However they were delivered, Mr. Trump’s demands have ricocheted through the halls of the Justice Department, where Attorney General Jeff Sessions has now ordered senior prosecutors to evaluate various accusations against Hillary Clinton and report back on whether a special counsel should be appointed.

Mr. Sessions has made no decision, and in soliciting the assessment of department lawyers, he may be seeking a way out of the bind his boss has put him. At a congressional hearing on Tuesday, he pushed back against Republicans impatient for a special counsel. But if he or his deputy ultimately does authorize a new investigation of Mrs. Clinton, it would shatter post-Watergate norms intended to prevent presidents from using law enforcement agencies against political rivals.

The request alone was enough to incite a political backlash, as critics of Mr. Trump quickly denounced what they called “banana republic” politics of retribution, akin to autocratic nations where election losers are jailed by winners.

“You can be disappointed, but don’t be surprised,” said Karen Dunn, a former prosecutor and White House lawyer under President Barack Obama who advised Mrs. Clinton during her campaign. “This is exactly what he said he would do: use taxpayer resources to pursue political rivals.” [Continue reading…]

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The making of an American Nazi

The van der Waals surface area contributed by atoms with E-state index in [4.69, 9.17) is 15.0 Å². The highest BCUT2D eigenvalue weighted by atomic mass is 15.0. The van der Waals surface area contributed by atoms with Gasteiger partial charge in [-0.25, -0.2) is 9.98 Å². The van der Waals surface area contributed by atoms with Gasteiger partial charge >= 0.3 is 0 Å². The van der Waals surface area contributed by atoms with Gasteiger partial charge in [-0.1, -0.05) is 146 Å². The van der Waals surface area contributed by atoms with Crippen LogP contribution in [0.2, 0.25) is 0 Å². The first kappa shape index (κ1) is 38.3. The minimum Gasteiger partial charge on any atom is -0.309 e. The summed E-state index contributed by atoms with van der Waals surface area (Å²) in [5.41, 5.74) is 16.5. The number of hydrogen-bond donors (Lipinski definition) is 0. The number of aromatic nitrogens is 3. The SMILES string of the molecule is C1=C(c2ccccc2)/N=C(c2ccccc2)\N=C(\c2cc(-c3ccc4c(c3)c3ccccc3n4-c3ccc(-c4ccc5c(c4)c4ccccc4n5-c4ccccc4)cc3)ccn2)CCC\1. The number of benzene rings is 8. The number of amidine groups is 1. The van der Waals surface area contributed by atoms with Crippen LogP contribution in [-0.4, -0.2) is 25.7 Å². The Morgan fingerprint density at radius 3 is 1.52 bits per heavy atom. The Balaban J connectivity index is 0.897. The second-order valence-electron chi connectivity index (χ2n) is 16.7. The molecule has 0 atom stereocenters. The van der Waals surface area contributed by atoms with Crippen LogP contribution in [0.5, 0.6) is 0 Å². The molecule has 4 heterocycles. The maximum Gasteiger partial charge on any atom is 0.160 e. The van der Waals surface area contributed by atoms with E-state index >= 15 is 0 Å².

Luke O’Brien writes: On December 16, 2016, Tanya Gersh answered her phone and heard gunshots. Startled, she hung up. Gersh, a real-estate agent who lives in Whitefish, Montana, assumed it was a prank call. But the phone rang again. More gunshots. Again, she hung up. Another call. This time, she heard a man’s voice: “This is how we can keep the Holocaust alive,” he said. “We can bury you without touching you.”

When Gersh put down the phone, her hands were shaking. She was one of only about 100 Jews in Whitefish and the surrounding Flathead Valley, and she knew there were white nationalists and “sovereign citizens” in the area. But Gersh had lived in Whitefish for more than 20 years, since just after college, and had always considered the scenic ski town an idyllic place. She didn’t even have a key to her house—she’d never felt the need to lock her door. Now that sense of security was about to be shattered.

The calls marked the start of a months-long campaign of harassment orchestrated by Andrew Anglin, the publisher of the world’s biggest neo-Nazi website, The Daily Stormer. He claimed that Gersh was trying to “extort” a property sale from Sherry Spencer, whose son, Richard Spencer, was another prominent white nationalist and the face of the so-called alt-right movement.